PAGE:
Apart from music she says, ’the only other thing I was really interested in
didn’t seem like a particularly ;levei option. It occurred to me ‘hat there were loads of really ama7intz fatti‘msts about. I thought there's no putt doing it if I've got to be up to that itandard.’
Gifford applies this aim-high-or-tlon't- bother attitude to her music From day one, despite some line-up changes and the recrUItment Of additional iriemhers, Snowpony has never featured a gtiitarist
'For me, there’s been lot of experimental guitar players over the
Are there any favourite lyrical themes she always returns to?
‘Oh yeah « sex and death,’ she laughs. ’Staple themes. We've got a lot of death songs. It's not because we're especially morbid. We've got a slightly different angle on it which is more that it’s a part of life' And a part of that sow motion Snowpony world which Gifford (Ullt ludes is ‘the w0rld that's in your head that's related to the OutSide \‘JOlld ll‘. a loose way' (Fiona Shepherd)
Glasgow: Henry Wood Hall, Sat 30 Jan; Edinburgh: Queen's Hall, Sun 31 Jan.
At first glance, finding a link between singing group Cappella Nova, whiffy aftershave Old Spice and the medieval equivalent of rugby drinking songs is like trying to find similarities between a badger and a bacon buttie. However, it all becomes clear when Carl Orff’s musical giant, Carmina Burana, gets roofs lifting in Glasgow and Edinburgh.
The work is perhaps better known to many as the powerful background music to the rugged, testosterone- oozing surfer in the 70s aftershave advert, but that 30 second snippet can hardly do justice to a full hour-long rendition of the choral classic. Orff took the words from texts written by a group of itinerant university lads in the Middle Ages. Apart from the fact that they are sung in Latin, it seems not much has changed: bed, bawdiness and booze are recurring topics and are suitably loaded with satire in a wild celebration of life and love (with a certain amount of Christian piety thrown in for good measure).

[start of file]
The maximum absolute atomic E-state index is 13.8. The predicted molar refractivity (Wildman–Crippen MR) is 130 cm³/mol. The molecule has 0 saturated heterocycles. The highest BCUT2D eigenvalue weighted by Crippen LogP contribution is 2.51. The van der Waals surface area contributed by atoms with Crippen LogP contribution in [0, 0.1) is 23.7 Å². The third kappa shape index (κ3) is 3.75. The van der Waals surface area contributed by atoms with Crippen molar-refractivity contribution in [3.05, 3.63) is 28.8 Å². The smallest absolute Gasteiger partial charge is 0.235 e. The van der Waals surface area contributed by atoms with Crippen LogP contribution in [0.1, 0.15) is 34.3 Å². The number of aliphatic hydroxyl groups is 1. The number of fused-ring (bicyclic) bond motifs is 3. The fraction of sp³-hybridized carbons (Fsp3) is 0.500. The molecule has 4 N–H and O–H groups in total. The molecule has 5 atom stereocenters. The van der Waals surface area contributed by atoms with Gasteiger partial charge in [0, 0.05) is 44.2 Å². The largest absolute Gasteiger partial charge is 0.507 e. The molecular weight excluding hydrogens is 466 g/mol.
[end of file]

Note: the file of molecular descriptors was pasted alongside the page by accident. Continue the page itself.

Throbbing orchestration and incessant rhythms are generated by a massive percussion section plus two pianos, while the Cappella Nova singers have joined by children from local schools to ensure a truly energetic chorus.
The second half of the evening will see the world premier of Sentiment, the latest jazz-inspired work from Scottish composer John Lunn. As well as being responsible for the theme music to the BBC’s Hamish Macbeth, Lunn has written opera for Glyndebourne, vamped a string quartet on Billie Holiday's classic song ’Strange Fruit’, and done music for the BBC's Screen 2 drama, Getting Hurt.
'I like to bend the style to what will suit the text,’ he says simply. Sentiment highlights his adaptability once again. The 25 minute piece is based on a short love story by Dorothy Parker set in 1920's New York.
’It's a light piece, really, about love and remembering lost love,’ explains Lunn. 'The music is influenced by Billy Strayhorn and Duke Ellington to give it that up-beat swing feel.’ (Nina Large)
Remember Old Spice? Well, you know Carl Orff's Carmina Burana
2i Jan—4 Feb 1999 THE “ST 43